Sherry wine | Spain’s forgotten hero2 min read . Updated: 27 Dec 2014, 09:13 PM IST
Sherry is slowly making a comeback, with a younger generation keen to discover drinks that have a sweeter profile, but plenty of personality
The world loves an underdog. As we sit back and relax, somewhere an Ireland hit an England for a boundary to win a World Cup cricket match, or yet another rookie nation crowned a new star in football in their game against Brazil. Similarly, there is one drink that has been forgotten for generations, but is slowly making a comeback, with wonderful flavours that will win our palate over.
Sherry, produced only in Spain, is a delicious fortified wine that has been left on the shelf for years, but is now seeing a comeback with a younger generation keen to discover drinks that have a sweeter profile, but plenty of personality.
As I wrote earlier this year, sherry is a fortified wine, which means that it has had a spirit, an eau de vie made from grapes, added to it before maturation. Sherry must be made only from the white Palomino grape grown in the Jerez de la Frontera region of Andalusia in Spain, with two notable exceptions to this rule—Pedro Ximenez and the slightly lighter Moscatel. What is common to all the styles is that they are all exceptional with food.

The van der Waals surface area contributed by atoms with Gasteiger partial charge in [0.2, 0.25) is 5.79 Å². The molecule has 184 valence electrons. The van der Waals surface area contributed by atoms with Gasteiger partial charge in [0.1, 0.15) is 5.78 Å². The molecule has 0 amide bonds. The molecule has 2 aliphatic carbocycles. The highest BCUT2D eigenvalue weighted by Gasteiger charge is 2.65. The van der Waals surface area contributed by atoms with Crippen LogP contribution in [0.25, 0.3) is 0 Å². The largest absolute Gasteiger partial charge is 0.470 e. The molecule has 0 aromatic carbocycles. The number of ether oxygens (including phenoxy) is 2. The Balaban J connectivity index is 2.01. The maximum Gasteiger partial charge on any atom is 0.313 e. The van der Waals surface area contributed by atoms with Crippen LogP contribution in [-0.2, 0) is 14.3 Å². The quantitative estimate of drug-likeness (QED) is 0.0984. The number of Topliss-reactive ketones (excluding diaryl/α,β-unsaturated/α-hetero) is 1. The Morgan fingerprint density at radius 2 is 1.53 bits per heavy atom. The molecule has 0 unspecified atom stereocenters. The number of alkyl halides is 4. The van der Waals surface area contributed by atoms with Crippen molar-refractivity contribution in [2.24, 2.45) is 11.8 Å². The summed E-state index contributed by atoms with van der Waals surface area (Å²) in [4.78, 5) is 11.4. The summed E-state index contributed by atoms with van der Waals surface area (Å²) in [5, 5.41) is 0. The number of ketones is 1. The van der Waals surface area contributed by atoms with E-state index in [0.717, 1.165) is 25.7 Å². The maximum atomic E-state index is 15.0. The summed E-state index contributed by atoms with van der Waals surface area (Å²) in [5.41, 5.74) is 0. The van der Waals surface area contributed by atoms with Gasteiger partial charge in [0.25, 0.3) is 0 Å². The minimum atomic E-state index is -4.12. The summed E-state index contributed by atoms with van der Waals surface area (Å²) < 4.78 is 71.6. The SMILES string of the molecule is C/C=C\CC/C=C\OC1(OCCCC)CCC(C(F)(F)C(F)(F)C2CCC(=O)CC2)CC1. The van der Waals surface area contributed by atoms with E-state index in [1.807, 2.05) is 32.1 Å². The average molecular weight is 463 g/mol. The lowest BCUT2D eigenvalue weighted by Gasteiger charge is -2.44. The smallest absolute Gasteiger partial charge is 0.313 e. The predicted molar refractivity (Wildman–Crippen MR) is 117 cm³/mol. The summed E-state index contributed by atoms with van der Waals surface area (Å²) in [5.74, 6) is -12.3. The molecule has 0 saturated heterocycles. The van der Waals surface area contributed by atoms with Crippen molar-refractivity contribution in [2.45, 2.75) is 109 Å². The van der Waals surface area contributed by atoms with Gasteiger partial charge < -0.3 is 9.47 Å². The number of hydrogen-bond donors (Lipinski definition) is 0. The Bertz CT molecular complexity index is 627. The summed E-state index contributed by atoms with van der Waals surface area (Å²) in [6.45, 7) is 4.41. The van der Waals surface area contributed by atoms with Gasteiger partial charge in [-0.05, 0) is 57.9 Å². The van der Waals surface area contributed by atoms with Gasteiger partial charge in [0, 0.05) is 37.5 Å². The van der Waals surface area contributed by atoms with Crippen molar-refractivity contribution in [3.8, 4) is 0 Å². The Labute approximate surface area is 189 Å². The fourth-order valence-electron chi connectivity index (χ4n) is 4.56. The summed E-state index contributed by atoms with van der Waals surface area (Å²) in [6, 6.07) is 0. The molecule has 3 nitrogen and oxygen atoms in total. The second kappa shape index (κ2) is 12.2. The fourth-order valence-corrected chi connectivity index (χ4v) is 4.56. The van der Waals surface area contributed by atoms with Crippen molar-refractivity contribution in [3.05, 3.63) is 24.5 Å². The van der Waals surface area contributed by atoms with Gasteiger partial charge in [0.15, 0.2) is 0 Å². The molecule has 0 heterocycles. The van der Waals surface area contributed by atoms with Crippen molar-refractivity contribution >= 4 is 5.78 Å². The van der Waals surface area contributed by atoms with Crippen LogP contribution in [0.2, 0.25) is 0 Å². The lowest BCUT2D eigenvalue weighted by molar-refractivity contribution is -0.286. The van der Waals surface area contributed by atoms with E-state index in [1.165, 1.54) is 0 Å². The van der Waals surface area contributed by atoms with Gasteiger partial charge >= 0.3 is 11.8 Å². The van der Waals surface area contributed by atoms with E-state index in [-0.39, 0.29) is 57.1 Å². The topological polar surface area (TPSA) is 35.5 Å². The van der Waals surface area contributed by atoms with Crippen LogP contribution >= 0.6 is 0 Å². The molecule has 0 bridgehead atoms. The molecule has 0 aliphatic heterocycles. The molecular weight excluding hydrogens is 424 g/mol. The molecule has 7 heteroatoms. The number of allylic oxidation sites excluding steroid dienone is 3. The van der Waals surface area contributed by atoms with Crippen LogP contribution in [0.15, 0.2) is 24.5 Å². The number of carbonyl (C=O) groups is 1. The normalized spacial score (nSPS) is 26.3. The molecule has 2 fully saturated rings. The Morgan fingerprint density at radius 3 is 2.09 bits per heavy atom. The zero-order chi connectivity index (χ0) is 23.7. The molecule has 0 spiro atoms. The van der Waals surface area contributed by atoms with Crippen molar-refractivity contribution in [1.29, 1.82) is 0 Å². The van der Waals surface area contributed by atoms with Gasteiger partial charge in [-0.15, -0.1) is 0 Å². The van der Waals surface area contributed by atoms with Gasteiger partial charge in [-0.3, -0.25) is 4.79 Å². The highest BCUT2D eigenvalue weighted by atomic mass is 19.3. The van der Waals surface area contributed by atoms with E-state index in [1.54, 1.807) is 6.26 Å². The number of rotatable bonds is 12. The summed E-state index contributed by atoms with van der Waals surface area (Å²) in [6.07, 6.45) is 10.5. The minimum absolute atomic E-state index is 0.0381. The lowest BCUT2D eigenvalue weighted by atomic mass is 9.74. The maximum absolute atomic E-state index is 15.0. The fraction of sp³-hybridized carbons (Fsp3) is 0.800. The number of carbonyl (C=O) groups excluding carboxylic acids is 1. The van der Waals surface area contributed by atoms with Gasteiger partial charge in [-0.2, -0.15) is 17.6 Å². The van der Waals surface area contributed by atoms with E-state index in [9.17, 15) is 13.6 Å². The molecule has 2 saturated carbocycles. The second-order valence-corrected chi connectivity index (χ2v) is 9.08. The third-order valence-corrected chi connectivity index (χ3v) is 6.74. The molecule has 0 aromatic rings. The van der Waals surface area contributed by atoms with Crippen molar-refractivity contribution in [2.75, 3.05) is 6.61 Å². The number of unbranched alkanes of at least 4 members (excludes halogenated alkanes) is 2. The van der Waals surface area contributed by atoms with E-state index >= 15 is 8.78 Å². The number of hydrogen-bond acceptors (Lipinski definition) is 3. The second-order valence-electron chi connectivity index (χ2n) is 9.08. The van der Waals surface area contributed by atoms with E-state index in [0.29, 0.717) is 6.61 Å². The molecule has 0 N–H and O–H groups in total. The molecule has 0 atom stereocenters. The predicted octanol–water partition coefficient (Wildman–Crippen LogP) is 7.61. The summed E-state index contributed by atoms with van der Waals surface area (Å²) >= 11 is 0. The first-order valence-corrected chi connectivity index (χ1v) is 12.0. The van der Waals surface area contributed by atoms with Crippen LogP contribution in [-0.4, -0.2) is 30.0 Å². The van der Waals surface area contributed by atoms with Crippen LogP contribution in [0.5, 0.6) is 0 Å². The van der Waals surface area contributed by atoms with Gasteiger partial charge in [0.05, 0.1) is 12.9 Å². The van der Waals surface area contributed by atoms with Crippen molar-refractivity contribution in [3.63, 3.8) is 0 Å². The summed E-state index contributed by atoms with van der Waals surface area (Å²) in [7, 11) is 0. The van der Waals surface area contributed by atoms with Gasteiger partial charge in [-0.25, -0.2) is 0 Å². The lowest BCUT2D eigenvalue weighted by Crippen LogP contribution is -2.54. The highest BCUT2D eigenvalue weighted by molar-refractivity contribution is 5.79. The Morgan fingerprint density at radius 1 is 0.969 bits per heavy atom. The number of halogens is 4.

The most common style of sherry is known as fino—an exceptional fortified wine, which is best consumed as cold as possible straight from the refrigerator. The most famous brand of fino is Tio Pepe—sadly you’ll find this one left out of the fridge in many bars and served slightly warm. But when the sun is shining, there aren’t many better in life than a cold glass of fino sherry paired with a hard Spanish cheese such as Manchego. If you ever find yourself in Spain, this experience is a must.
However, the focus for this next food pairing is on the richer end of the flavour scale of sherry. Pedro Ximenez, or PX as it is known, is named after the white grape from which it is made and is one of the most flavoursome drinks in the world. Despite being made from a white grape, the resulting wine is rich, oily and dark in colour. This is because when it is left to mature, the alcohol level is slightly higher than that in a fino sherry, meaning that the growth of flor—a protective layer on top of the wine—doesn’t happen and the wine oxidizes. This oxidation and the interaction with the wood create a huge flavour of red fruits such as strawberry, plum and fig.
These flavours make PX the perfect drink to have alongside chocolate or chocolate-based puddings
Sherry can vary from dry white versions of fino through to the rich and heavy PX options.